Spirituality In Malaysia Literature Review

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Since 2009, research interest in workplace spirituality in Malaysia has undergone steady growth. Commonly found are studies that conceptualized and operationalized spirituality at work either within Malay/Islamic-dominated organizations or values-driven workplace. However, notably emerging and fast dominating among them is convergence work i.e. examining the spiritual employee situated in a workplace with three combined characteristics - diversity, spirituality and religion, and collectivism. This growing interest in convergence work in Malaysia suggests that research is aligned with recent thought leaders advocating towards a much needed approach that is inclusive and integrative in understanding the spirit at work. Through convergence work,…show more content…
It shares similar views that spirituality at the workplace is key in addressing human capital due to its significant role in organizations. Therefore, convergence work potentially addresses current limitations of the application of workplace spirituality in human resource development, by attempting to operationalize within specific contexts, where reasonable generalizations reflect the particularistic work climate at hand. As convergence work is at the nascent stage and its path laid with complexities, it is important to analyse early empirical evidence from Malaysian studies, moving forward. This paper begins with literature review, then followed by the methodology. Next, the findings are discussed. This includes critical analysis of definitions, dimensions, measurements, and linkages to job outcomes. The paper concludes with limitations and future research areas in convergence…show more content…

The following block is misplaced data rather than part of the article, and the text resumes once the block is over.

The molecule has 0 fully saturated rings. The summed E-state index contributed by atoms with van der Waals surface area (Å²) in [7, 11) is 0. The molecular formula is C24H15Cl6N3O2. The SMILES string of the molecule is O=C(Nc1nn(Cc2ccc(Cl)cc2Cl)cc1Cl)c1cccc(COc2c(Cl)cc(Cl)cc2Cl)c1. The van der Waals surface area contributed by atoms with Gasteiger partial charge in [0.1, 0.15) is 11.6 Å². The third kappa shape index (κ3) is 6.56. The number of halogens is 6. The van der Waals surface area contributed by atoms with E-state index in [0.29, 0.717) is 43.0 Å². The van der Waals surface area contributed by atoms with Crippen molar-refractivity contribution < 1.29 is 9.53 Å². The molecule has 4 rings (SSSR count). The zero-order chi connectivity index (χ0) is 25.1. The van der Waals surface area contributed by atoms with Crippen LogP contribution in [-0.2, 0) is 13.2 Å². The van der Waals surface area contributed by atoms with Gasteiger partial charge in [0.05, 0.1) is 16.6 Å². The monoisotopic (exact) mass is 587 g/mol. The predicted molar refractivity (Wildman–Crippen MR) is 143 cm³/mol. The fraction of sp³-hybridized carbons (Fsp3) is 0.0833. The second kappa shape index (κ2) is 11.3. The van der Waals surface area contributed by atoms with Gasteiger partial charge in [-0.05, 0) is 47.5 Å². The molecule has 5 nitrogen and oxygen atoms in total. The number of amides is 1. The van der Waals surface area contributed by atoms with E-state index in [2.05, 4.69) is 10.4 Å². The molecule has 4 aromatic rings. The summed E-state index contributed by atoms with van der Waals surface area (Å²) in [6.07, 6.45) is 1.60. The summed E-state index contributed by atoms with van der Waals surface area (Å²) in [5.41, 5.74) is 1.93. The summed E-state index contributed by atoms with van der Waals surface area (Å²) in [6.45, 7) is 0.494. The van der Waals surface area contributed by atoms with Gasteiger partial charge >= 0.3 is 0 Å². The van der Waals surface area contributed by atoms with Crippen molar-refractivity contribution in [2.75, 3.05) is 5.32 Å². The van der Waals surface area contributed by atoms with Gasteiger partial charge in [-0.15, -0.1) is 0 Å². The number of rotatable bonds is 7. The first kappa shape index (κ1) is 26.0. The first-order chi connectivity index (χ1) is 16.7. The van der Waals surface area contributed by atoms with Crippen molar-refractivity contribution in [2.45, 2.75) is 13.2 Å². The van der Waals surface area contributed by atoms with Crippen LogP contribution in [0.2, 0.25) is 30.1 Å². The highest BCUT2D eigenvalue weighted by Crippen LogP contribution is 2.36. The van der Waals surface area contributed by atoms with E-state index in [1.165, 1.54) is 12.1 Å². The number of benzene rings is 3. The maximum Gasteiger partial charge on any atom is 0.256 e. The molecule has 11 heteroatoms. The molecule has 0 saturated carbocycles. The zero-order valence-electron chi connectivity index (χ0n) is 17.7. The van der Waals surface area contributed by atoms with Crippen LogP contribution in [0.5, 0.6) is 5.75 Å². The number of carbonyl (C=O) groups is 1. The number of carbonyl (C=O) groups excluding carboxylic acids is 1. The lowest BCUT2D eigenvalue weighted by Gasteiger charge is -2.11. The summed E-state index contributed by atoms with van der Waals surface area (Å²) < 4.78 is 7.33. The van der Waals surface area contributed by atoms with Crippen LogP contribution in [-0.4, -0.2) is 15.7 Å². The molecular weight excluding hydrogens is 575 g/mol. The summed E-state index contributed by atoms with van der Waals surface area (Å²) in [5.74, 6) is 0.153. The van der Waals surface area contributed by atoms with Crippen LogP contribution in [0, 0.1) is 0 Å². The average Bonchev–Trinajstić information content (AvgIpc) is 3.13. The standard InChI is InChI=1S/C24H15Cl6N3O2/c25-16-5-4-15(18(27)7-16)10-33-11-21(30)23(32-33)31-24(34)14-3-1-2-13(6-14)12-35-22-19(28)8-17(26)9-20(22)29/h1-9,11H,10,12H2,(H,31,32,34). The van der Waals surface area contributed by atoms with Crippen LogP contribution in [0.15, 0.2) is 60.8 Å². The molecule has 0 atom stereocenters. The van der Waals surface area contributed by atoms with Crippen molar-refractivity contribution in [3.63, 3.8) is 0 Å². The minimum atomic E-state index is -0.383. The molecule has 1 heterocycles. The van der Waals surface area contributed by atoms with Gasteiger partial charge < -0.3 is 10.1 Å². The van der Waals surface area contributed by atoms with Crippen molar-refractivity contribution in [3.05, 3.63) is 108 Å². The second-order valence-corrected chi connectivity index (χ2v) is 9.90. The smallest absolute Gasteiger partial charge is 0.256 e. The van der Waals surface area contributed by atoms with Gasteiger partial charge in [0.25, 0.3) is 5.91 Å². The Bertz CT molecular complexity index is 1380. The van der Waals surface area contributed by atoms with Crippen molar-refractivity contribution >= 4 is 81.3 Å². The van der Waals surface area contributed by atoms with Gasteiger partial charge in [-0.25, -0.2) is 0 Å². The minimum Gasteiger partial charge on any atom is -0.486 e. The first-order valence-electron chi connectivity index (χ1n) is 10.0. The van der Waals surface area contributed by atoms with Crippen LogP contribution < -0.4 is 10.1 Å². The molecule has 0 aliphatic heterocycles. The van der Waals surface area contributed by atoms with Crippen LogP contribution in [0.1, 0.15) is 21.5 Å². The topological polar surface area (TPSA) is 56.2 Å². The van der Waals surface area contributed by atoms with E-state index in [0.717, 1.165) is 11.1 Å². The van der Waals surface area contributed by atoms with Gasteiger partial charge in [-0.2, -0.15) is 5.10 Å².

The importance of religion is pledged in everyday lives through the Declaration of the Rukun Negara (the National Principles of Malaysia), where the first tenet is to “Believe in God” (Department of National Unity and Integration, 2013). Nationally, the dominant articulations of religion is Islam. This is provided by the Constitution of Malaysia that states Islam as the official religion of the Federation. Universal Islamic values are advocated and applied within the broader framework of the multi-religious Malaysian life. Yet, freedom of worship is guaranteed for other adherents. For most of the working population, both concepts are not only discussed interchangeably, they are considered inseparable at work. Hence, it is commonplace to observe employees bringing religion to work. Therefore, workplaces in Malaysia can be best described by Ashmos and Duchon’s idea of a spiritual workplace, that is an environment that provides the opportunity for self-expression of ‘one’s many aspects of one’s being, not merely the ability to perform physical or intellectual

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